In 2010, the Chicago local of Randi Weingarten’s American Federation of Teachers (AFT) was taken over by its most radical caucus (led by left-wing union boss Karen Lewis). The result was a citywide teachers’ strike in 2012 that shuttered classes and inconvenienced parents for over a week, even as Chicago public schools continue to struggle.
Unfortunately for parents, taxpayers, and moderate-minded teachers, Detroit’s AFT local has decided that Chicago’s radical experiment would be perfect to emulate. In a runoff election for President of the Detroit Federation of Teachers (DFT), radical Steve Conn defeated the relatively more moderate Edna Reaves, an ally of the outgoing union president Keith Johnson, by fifteen votes. The Detroit News reports that these developments worry Johnson:
“I’m gravely concerned about the future of this union. Steve has a single answer to everything and that is strike, walk out, protest. He doesn’t understand that whether you disagree with someone or dislike them, you still have to work with them to move this district forward.” […]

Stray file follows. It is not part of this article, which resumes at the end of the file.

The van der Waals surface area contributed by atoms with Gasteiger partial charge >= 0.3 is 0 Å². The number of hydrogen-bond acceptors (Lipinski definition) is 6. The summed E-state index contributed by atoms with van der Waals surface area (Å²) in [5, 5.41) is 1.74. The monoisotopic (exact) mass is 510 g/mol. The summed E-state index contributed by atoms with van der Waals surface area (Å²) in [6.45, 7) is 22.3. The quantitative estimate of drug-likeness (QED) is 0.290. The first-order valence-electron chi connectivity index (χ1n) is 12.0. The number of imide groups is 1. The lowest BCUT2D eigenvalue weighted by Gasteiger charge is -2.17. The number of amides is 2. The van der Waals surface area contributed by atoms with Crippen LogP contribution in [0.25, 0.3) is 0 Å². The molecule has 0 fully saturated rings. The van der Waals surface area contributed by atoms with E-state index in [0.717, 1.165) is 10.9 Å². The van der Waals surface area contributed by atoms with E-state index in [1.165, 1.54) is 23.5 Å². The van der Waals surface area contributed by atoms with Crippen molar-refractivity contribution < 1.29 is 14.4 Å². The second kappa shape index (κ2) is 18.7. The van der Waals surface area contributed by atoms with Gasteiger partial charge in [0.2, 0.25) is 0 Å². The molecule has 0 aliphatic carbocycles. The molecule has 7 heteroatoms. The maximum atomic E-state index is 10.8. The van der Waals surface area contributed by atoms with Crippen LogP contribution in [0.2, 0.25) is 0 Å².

“The only saving grace we may have is that the rest of the officers and board members are reasonable people and they will not allow (Conn) and his personal agenda to destroy the union.
For his part, new President Conn has vowed to “stand up” against “so-called reformers.” Meanwhile, the Detroit school district remains in administration under a state-appointed emergency manager, and Detroit students perform worst of any major city school district in the National Assessment of Educational Progress’s Trial Urban District Assessment.
The city schools are in a longstanding crisis, and the teachers union has chosen radicalism, strikes, and protests over partnering for necessary reforms. Detroit’s history of repeated teacher strikes—a total of four work stoppages from 1979-1992 with the longest walkout lasting four weeks—is hardly cause for optimism. Unless the supposed “moderates” can keep the new, radical leadership of DFT in line, expect the education debate in the Motor City to get much nastier rather than more productive.